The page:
In 1932, James E. Clay, a
traveling talking movie man, came to Milstead and approached C. J.
Hicks, Welfare Director, about pitching his tent and showing talking
movies. They then talked with James Newsome, Plant Manager. Mr.
Newsome denied the request saying, "We don't allow traveling shows
on our property." He suggested Mr. Clay find a place nearby. Mr.
Clay said, "We're not like some of the traveling shows that give the
towns a bad time. We're Christian people and will be in church each
Sunday we're here." He pitched his tent on the school ground.
During the depression the
Milstead movie house closed because talking movies were replacing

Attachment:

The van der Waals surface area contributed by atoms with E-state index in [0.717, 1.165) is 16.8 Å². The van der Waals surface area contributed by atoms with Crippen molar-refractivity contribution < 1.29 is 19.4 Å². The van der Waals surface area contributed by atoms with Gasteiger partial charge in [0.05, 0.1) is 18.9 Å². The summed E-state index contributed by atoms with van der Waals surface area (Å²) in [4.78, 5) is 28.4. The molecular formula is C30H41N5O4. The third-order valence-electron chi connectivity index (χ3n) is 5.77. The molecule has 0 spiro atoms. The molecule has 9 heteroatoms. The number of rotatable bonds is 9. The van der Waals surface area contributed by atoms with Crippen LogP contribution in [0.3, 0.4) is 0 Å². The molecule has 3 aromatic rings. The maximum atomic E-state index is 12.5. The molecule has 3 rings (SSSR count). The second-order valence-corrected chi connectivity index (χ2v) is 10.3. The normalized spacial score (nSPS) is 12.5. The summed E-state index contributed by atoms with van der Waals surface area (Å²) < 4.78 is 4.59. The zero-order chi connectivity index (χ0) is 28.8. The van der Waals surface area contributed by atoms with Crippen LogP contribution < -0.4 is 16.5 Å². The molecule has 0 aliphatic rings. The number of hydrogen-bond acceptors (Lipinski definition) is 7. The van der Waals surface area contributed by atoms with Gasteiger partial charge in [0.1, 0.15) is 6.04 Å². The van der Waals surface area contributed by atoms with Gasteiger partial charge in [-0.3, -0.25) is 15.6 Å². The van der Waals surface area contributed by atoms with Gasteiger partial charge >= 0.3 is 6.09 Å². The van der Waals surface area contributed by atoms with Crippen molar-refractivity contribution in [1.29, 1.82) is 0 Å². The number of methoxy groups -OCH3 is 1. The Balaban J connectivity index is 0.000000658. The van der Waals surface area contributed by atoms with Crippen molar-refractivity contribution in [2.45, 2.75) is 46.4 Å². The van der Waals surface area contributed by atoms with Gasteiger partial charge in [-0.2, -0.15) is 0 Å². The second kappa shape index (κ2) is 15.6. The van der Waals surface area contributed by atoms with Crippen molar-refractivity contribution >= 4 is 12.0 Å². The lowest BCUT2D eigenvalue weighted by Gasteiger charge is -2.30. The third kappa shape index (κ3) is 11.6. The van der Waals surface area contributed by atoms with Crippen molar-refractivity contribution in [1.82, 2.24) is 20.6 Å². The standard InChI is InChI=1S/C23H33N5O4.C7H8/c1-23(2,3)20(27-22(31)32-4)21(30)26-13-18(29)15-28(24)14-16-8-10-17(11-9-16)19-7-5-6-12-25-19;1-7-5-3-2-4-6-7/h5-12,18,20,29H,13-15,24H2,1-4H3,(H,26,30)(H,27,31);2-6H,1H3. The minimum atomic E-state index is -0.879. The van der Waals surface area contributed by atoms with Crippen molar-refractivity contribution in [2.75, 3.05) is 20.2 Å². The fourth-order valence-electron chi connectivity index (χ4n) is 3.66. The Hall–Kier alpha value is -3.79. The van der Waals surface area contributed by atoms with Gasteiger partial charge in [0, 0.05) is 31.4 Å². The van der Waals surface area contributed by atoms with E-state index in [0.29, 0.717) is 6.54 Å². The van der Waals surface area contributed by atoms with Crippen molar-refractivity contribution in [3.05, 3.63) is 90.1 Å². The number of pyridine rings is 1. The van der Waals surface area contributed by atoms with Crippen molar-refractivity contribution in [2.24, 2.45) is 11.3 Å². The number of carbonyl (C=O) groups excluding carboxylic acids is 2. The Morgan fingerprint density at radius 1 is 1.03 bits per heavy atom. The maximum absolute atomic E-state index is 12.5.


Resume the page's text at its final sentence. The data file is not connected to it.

the silent films. James and Alice Clay, along with son James
daughter Betty, became rooted in Milstead. The local community liked
them and helped convert the silent theater into a more modern sound
cinema. They loaned the tent to the Milstead and Conyers Churches to
hold tent meetings. In 1941 they bought a building in Conyers and
remodeled it into one of the finest theaters east of Atlanta. His
many endeavors are recorded in local newspapers. He received several
plaques in his honor.
A couple of operators
traveling with them, A. R. 'Dock' Hesterly and W. T. 'Red' Jordan
became members of the Milstead Community and raised their families
there. The Clays bought an old home in Conyers and remodeled it. A
local artist painted scenes in every room that are still prevalent